WASHINGTON, June 9, 2016 – In Kenya, more than 1.5 million school children are fed a hot lunch of corn and legumes each day, the only meal many of them will have. More than 8.8 million South African students receive a cooked mid-morning meal, and those in the poorest provinces are also served lunch. Cabo Verde’s national school feeding program not only provides one hot meal a day to thousands of school children, it also employs more than 1,000 women from within the school communities.
For the first time, detailed data about national school meal programs are available in the newly-released Global School Feeding Sourcebook: Lessons from 14 Countries. Using case studies from around the world, including programs in nine countries in Sub-Saharan Africa, the sourcebook provides a comprehensive analysis of school feeding programs to identify common themes, challenges and good practices.
“I think we are now at a stage where it’s not whether school feeding is important, it’s how to design and deliver school feeding,” said Andy Tembon, World Bank senior health specialist. “This sourcebook comes at a very important moment, because it gives us an idea of how to strengthen and how to scale up school feeding programs.”
According to the analysis, the strongest and most sustainable programs are those that respond to a community need, are locally-owned and incorporate some form of parental or community involvement. In Namibia, communities are expected to provide fuel, cooking utensils and storerooms. In Mali, school feeding programs have put schools at the heart of local development by promoting locally-owned meal programs. In Ghana, the government uses a digital school meals planner to develop nutritionally balanced school meals using local ingredients.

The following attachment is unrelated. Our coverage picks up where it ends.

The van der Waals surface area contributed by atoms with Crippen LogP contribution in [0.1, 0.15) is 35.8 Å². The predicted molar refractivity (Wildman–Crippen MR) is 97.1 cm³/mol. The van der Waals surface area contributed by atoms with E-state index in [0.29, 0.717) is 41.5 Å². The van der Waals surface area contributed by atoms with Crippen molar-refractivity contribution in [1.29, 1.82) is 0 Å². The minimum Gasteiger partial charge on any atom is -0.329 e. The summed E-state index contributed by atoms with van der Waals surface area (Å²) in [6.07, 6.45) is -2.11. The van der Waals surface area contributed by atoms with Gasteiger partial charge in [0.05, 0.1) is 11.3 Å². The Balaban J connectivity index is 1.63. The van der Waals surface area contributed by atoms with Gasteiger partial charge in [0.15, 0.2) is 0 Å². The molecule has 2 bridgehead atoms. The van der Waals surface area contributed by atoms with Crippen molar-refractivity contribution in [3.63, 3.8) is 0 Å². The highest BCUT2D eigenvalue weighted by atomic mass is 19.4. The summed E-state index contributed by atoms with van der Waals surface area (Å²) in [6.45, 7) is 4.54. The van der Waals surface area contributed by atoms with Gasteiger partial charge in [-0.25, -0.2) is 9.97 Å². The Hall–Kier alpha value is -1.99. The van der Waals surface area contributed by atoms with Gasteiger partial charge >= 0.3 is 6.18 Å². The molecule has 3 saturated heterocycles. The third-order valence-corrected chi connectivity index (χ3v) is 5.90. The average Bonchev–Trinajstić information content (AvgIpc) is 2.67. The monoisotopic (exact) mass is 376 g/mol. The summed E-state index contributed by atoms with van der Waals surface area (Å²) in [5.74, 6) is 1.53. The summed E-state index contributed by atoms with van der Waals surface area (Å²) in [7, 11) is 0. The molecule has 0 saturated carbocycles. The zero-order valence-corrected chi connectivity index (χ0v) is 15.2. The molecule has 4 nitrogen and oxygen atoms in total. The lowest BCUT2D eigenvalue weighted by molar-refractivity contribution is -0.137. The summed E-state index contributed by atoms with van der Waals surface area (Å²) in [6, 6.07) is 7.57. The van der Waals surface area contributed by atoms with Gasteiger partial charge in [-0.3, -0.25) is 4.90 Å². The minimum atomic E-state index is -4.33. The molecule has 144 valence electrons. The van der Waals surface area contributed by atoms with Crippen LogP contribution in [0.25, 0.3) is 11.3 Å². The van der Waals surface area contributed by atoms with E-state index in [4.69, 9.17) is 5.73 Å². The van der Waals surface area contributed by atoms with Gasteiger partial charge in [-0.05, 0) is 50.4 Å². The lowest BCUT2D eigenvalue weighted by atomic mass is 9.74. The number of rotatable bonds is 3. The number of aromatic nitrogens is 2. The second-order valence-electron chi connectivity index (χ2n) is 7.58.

The sourcebook is the third in a series of analysis on school feeding by the World Bank, the World Food Programme (WFP) and the Imperial College London’s Partnership for Child Development (PCD). The first, Rethinking School Feeding (WB, 2009), highlighted the long-term social investment of school feeding, and its role as a short-term productive safety net for children and families. The second, the State of School Feeding Worldwide (WFP, 2013), shows that school feeding programs serve as many as 368 million students in almost every country in the world at a global cost of $75 billion.
Developed in response to demand from governments and development partners, the sourcebook offers guidelines for designing and implementing sustainable national food programs, as well as recommendations for strengthening existing programs. Nine Sub-Saharan Africa (SSA) countries are included in the analysis: Botswana, Cabo Verde, Cote d’Ivoire, Ghana, Kenya, Mali, Namibia, Nigeria and South Africa.